Stop for a moment. Be very still. Shut out the sights and sounds of the world around you. Are you there? Now, recall where you were when the planes hit the World Trade Center. How did you feel? Afraid? Shocked?
Almost thirty years ago, I remember my wife screaming for me to come out of the bathroom to the living room. “They’ve blown it all up!” she said. I watched in horror as that bifurcated plume of rocket exhaust proved the Challenger space shuttle had exploded shortly after take off with a school teacher on board.
Some of us can recall an even more shocking moment. I confess that I was but a small child, but talk to anyone over the age of 65 and they can tell you exactly what they were doing and where they were the moment President John F. Kennedy was shot. Fifty years have passed and still the grim and horrifying jerky images of the Zapruder film signaled an end to Camelot; an end to America at its greatest.
But, sadly, there are fewer and fewer Americans alive today who recall when they heard the news that Pearl Harbor had been attacked on December 7, 1941. My parents lived through the Great Depression and moved to a large city from a failing farm in the early 1940’s. They are both passed on now, but their stories of the fear and dread they felt when they learned of the attack on Pearl Harbor eclipsed any fear I have experienced since then.
Today, now 72 years later, our memories of that attack have faded and have suffered from the reconstruction of history. Japan is no longer our enemy. Hawaii is no longer a territory and has become the default tourist destination for many Americans. It is difficult for us to fathom the enormity of the defeat of the American fleet on that day. In our day of drones and laser tagged missile attacks and cyber warfare, this kind of attack is unthinkable.
So, pause for a moment and remember the men and women who died that day in a sudden, underserved attack by the Empire of Japan. Stop and recall whatever tiny bit of shock and awe you may have felt in the past few years at other attacks on our country. Be still and say a prayer for our country; say a word of thanks for the men and women who daily put their lives on the line for our freedom.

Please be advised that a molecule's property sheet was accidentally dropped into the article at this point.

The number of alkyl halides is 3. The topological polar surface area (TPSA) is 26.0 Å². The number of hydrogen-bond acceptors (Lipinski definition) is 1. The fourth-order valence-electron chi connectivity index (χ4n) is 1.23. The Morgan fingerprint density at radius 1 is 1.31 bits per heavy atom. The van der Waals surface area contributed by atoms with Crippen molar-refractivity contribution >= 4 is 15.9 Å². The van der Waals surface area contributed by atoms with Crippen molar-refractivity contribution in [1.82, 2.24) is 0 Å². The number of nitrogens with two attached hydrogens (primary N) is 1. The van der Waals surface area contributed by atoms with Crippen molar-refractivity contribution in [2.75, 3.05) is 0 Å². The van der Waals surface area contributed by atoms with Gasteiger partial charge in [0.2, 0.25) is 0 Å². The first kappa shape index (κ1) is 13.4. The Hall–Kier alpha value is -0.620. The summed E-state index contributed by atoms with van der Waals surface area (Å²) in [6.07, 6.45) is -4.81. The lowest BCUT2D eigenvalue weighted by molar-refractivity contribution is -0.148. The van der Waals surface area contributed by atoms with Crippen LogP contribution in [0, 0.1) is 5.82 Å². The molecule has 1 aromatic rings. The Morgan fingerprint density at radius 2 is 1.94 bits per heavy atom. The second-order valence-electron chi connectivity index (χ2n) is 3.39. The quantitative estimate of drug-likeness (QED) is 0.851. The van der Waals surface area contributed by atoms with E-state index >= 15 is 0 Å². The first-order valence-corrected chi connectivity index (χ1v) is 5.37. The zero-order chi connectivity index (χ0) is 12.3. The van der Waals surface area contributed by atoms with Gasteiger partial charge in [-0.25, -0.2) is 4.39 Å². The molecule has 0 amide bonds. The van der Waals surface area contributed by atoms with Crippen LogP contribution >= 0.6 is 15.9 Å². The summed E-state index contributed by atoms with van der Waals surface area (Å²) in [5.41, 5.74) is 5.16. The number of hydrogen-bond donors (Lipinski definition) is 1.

You see we are free. Freedom and liberty have driven the metamorphosis of our country into what it has become today. Most of those men and women who died that day in Pearl Harbor would not recognize modern America. It would be more foreign to them than any of the enemy countries they fought to defeat. But, there is no dispute in the fact that they would lay down those lives again if it meant protecting the freedom and liberty that has allowed us to grow into the country we are today, good or bad. Let us not take that liberty for granted. For, tomorrow, there could very well be an attack on our country more heinous and more devastating than Pearl Harbor. The question we must ask ourselves:
Do we have what it takes to face such a challenge as did those who fought the Great War against a world filled with evil and death? Let us hope that we do not forget these lessons of history. As Ravi Zacharias once said, “the only thing worse than nostalgia is amnesia.”
To the World War II veterans who have gone on to their reward and to the veterans who still live with those bitter memories, we salute you. Thank you for fighting and dying for our liberty. May we NEVER forget!